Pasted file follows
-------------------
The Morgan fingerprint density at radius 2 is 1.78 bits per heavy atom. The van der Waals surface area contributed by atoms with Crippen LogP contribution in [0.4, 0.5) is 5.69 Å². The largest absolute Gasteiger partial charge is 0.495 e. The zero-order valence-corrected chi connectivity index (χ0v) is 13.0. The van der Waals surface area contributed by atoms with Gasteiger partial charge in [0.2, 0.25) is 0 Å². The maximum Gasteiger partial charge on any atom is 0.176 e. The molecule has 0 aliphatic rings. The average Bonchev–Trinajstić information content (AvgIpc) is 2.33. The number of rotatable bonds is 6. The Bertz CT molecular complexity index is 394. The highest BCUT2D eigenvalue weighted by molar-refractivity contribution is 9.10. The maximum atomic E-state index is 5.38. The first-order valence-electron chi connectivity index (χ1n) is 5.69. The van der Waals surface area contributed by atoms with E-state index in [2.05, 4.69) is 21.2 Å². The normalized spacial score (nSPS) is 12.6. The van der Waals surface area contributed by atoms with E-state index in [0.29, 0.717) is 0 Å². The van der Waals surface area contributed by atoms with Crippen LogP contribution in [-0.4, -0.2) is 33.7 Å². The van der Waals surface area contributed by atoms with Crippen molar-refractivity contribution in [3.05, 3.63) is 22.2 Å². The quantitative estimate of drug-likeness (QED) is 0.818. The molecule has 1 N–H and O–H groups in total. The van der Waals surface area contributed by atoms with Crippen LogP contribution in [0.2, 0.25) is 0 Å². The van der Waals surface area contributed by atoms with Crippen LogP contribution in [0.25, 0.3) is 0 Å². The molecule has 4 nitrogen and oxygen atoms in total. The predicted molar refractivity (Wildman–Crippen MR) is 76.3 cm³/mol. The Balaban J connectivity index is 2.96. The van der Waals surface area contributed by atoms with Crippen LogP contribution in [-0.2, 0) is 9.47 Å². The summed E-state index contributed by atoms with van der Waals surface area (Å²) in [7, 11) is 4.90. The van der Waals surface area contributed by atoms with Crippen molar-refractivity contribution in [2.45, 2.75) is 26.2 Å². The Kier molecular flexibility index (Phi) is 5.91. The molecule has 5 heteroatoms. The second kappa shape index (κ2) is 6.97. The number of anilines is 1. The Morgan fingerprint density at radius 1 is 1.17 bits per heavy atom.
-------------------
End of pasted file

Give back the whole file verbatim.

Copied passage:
The Morgan fingerprint density at radius 2 is 1.78 bits per heavy atom. The van der Waals surface area contributed by atoms with Crippen LogP contribution in [0.4, 0.5) is 5.69 Å². The largest absolute Gasteiger partial charge is 0.495 e. The zero-order valence-corrected chi connectivity index (χ0v) is 13.0. The van der Waals surface area contributed by atoms with Gasteiger partial charge in [0.2, 0.25) is 0 Å². The maximum Gasteiger partial charge on any atom is 0.176 e. The molecule has 0 aliphatic rings. The average Bonchev–Trinajstić information content (AvgIpc) is 2.33. The number of rotatable bonds is 6. The Bertz CT molecular complexity index is 394. The highest BCUT2D eigenvalue weighted by molar-refractivity contribution is 9.10. The maximum atomic E-state index is 5.38. The first-order valence-electron chi connectivity index (χ1n) is 5.69. The van der Waals surface area contributed by atoms with E-state index in [2.05, 4.69) is 21.2 Å². The normalized spacial score (nSPS) is 12.6. The van der Waals surface area contributed by atoms with E-state index in [0.29, 0.717) is 0 Å². The van der Waals surface area contributed by atoms with Crippen LogP contribution in [-0.4, -0.2) is 33.7 Å². The van der Waals surface area contributed by atoms with Crippen molar-refractivity contribution in [3.05, 3.63) is 22.2 Å². The quantitative estimate of drug-likeness (QED) is 0.818. The molecule has 1 N–H and O–H groups in total. The van der Waals surface area contributed by atoms with Crippen LogP contribution in [0.2, 0.25) is 0 Å². The van der Waals surface area contributed by atoms with Crippen LogP contribution in [0.25, 0.3) is 0 Å². The molecule has 4 nitrogen and oxygen atoms in total. The predicted molar refractivity (Wildman–Crippen MR) is 76.3 cm³/mol. The Balaban J connectivity index is 2.96. The van der Waals surface area contributed by atoms with Crippen LogP contribution in [-0.2, 0) is 9.47 Å². The summed E-state index contributed by atoms with van der Waals surface area (Å²) in [7, 11) is 4.90. The van der Waals surface area contributed by atoms with Crippen molar-refractivity contribution in [2.45, 2.75) is 26.2 Å². The Kier molecular flexibility index (Phi) is 5.91. The molecule has 5 heteroatoms. The second kappa shape index (κ2) is 6.97. The number of anilines is 1. The Morgan fingerprint density at radius 1 is 1.17 bits per heavy atom.